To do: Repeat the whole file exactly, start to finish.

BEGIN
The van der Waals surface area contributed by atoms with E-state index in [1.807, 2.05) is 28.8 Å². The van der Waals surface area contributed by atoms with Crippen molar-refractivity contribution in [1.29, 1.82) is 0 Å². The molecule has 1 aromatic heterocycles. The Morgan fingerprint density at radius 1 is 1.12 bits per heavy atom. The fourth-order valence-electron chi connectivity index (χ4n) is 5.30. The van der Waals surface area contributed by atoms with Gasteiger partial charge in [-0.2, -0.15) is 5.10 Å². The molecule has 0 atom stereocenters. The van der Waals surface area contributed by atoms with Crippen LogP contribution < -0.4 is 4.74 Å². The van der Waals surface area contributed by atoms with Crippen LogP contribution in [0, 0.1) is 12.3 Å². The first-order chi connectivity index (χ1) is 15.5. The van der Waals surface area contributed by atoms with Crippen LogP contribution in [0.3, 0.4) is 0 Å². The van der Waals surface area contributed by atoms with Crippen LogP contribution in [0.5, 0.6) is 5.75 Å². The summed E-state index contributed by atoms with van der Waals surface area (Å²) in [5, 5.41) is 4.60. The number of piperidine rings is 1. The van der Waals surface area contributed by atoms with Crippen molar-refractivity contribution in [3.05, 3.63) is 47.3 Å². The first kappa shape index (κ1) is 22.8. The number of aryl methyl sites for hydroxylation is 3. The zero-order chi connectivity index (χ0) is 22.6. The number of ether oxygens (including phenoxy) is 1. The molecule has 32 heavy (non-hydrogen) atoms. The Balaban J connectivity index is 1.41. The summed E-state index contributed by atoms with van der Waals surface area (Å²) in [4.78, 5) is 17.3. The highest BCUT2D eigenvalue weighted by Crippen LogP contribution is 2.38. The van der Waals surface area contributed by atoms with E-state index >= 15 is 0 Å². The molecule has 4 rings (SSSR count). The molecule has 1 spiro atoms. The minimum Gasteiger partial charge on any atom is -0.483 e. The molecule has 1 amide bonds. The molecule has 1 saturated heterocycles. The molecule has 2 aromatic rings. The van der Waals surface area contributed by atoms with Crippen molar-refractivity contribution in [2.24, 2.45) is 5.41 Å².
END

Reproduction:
The van der Waals surface area contributed by atoms with E-state index in [1.807, 2.05) is 28.8 Å². The van der Waals surface area contributed by atoms with Crippen molar-refractivity contribution in [1.29, 1.82) is 0 Å². The molecule has 1 aromatic heterocycles. The Morgan fingerprint density at radius 1 is 1.12 bits per heavy atom. The fourth-order valence-electron chi connectivity index (χ4n) is 5.30. The van der Waals surface area contributed by atoms with Gasteiger partial charge in [-0.2, -0.15) is 5.10 Å². The molecule has 0 atom stereocenters. The van der Waals surface area contributed by atoms with Crippen LogP contribution < -0.4 is 4.74 Å². The van der Waals surface area contributed by atoms with Crippen LogP contribution in [0, 0.1) is 12.3 Å². The first-order chi connectivity index (χ1) is 15.5. The van der Waals surface area contributed by atoms with Crippen LogP contribution in [0.3, 0.4) is 0 Å². The van der Waals surface area contributed by atoms with Crippen LogP contribution in [0.5, 0.6) is 5.75 Å². The summed E-state index contributed by atoms with van der Waals surface area (Å²) in [5, 5.41) is 4.60. The number of piperidine rings is 1. The van der Waals surface area contributed by atoms with Crippen molar-refractivity contribution in [3.05, 3.63) is 47.3 Å². The first kappa shape index (κ1) is 22.8. The number of aryl methyl sites for hydroxylation is 3. The zero-order chi connectivity index (χ0) is 22.6. The number of ether oxygens (including phenoxy) is 1. The molecule has 32 heavy (non-hydrogen) atoms. The Balaban J connectivity index is 1.41. The summed E-state index contributed by atoms with van der Waals surface area (Å²) in [4.78, 5) is 17.3. The highest BCUT2D eigenvalue weighted by Crippen LogP contribution is 2.38. The van der Waals surface area contributed by atoms with E-state index >= 15 is 0 Å². The molecule has 4 rings (SSSR count). The molecule has 1 spiro atoms. The minimum Gasteiger partial charge on any atom is -0.483 e. The molecule has 1 amide bonds. The molecule has 1 saturated heterocycles. The molecule has 2 aromatic rings. The van der Waals surface area contributed by atoms with Crippen molar-refractivity contribution in [2.24, 2.45) is 5.41 Å².